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"International Mr. Leather and the Conflict of Exclusivity Within the LGBT Community"

on Saturday, 31 May 2014. Posted in Front Page Headline, Media Updates

Huffington Post

by Eric Barry

This past weekend I attended International Mr. Leather, one of the biggest leather and fetish events in the world, held every year in downtown Chicago. I was in attendance both as a member of the media and as curious spectator. IML had granted me media passes for Full Disclosure, the sex-positive podcast I host, meaning I was granted a lot "behind the scenes" access to events.

If you've never been to IML, it's a four-day long event that features kink-friendly parties and social gatherings, culminating in a beauty pageant-esque competition of leather title holders from across the world to be International Mr. Leather.

Much like the leather community in general, IML is overwhelmingly represented by gay males. While leather fetishes are by no means exclusive to gay men, the amount of women I encountered at the event could more or less be counted on two hands, as compared to the thousands of men I saw.

But the more time that I spent at the event, the more I had to question whether or not the ratio of men to women I saw was truly representative of those within the leather community, or whether or not there was some sort of institutionalized segregation of women.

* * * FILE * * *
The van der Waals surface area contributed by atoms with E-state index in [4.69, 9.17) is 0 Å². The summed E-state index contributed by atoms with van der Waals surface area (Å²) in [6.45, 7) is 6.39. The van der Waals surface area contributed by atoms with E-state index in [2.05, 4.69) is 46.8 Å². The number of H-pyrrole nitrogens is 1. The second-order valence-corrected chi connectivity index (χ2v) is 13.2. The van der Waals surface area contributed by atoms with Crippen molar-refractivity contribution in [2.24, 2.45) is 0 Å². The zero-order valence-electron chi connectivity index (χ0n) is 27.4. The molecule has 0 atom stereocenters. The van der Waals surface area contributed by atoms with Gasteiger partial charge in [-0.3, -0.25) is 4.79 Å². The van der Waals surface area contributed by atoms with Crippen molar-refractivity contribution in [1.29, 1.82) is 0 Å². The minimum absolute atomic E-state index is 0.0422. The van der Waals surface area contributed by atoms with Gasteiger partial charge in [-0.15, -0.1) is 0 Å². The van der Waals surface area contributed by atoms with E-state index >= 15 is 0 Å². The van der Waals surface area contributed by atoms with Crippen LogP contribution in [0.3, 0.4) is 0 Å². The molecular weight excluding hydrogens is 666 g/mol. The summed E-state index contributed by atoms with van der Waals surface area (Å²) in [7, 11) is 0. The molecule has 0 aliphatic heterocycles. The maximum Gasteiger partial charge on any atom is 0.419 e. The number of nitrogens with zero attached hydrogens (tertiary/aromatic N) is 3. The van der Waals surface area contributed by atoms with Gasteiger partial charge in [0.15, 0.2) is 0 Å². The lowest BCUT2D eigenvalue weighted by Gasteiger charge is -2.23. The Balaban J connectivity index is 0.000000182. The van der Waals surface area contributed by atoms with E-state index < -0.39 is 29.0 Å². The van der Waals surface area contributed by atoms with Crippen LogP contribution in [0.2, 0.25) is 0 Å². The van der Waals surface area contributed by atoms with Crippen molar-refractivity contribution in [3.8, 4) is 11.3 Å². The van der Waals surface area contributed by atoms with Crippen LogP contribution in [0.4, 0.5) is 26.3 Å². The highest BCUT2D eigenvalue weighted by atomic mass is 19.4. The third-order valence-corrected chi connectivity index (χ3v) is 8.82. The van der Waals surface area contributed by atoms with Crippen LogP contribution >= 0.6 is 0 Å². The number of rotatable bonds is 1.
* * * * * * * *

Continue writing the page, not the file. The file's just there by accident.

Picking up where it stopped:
The majority of the events at IML were headquartered at the Marriot's downtown Chicago location. Security was positioned at every entrance to the hotel along with signs that warned any passerby that the hotel was closed for a private event. As many of us stepped outside during the weekend to use our cellphones, at no point did I ever see security stop a man, be he dressed in a leather harness, t-shirt or peacoat.

But I did very clearly see security stop a woman, admonishing her that this was a private adult event taking place.

"Yeah, I know. That's exactly what I'm here for," she replied.

Most of the debauchery doesn't take place at the IML-sponsored events, but rather in the private hotel rooms of guests at the Marriot. While some of the parties I was invited to were private, closed-door events, others literally had an open door policy, allowing people to wander in and out of the room freely.

I was with my female friend at the time when we were invited to one such party on the 46th floor (the top floor) in a massive suite. Upon entering we found encompassed in near complete darkness, illuminated only by the glow of the city night's lights which the room overlooked. It was also exceptionally humid -- I'd estimate there were about 150 bodies crammed into the suite, doing pretty much everything your imagination will let you.

But despite the relative anonymity that darkness afforded, it only took five minutes before my friend was asked to leave.

"You can't be here. You're a woman," she was told.

My friend is a naturally shy and reserved person who's recently expressed an interest in the kink and BDSM community. While IML seemed like an opportune time to explore these interests, she was nervous about doing so -- intimidation, internal struggle and fear of rejection are frequent barriers when it comes to people openly exploring their own sexuality.

I stepped in, approaching the man who was kicking her out. It was unclear whether this man was the actual tenant of the suite or one of the hundred-plus strangers who had entered into the room and felt threatened by the presence of a woman.

"She's not causing any trouble. She's with me," I said.

"This is a party for men. Women aren't allowed," he retorted.

"We'll leave. But I'm just curious -- how do you define a man?"

"Someone who's obviously a man." ...

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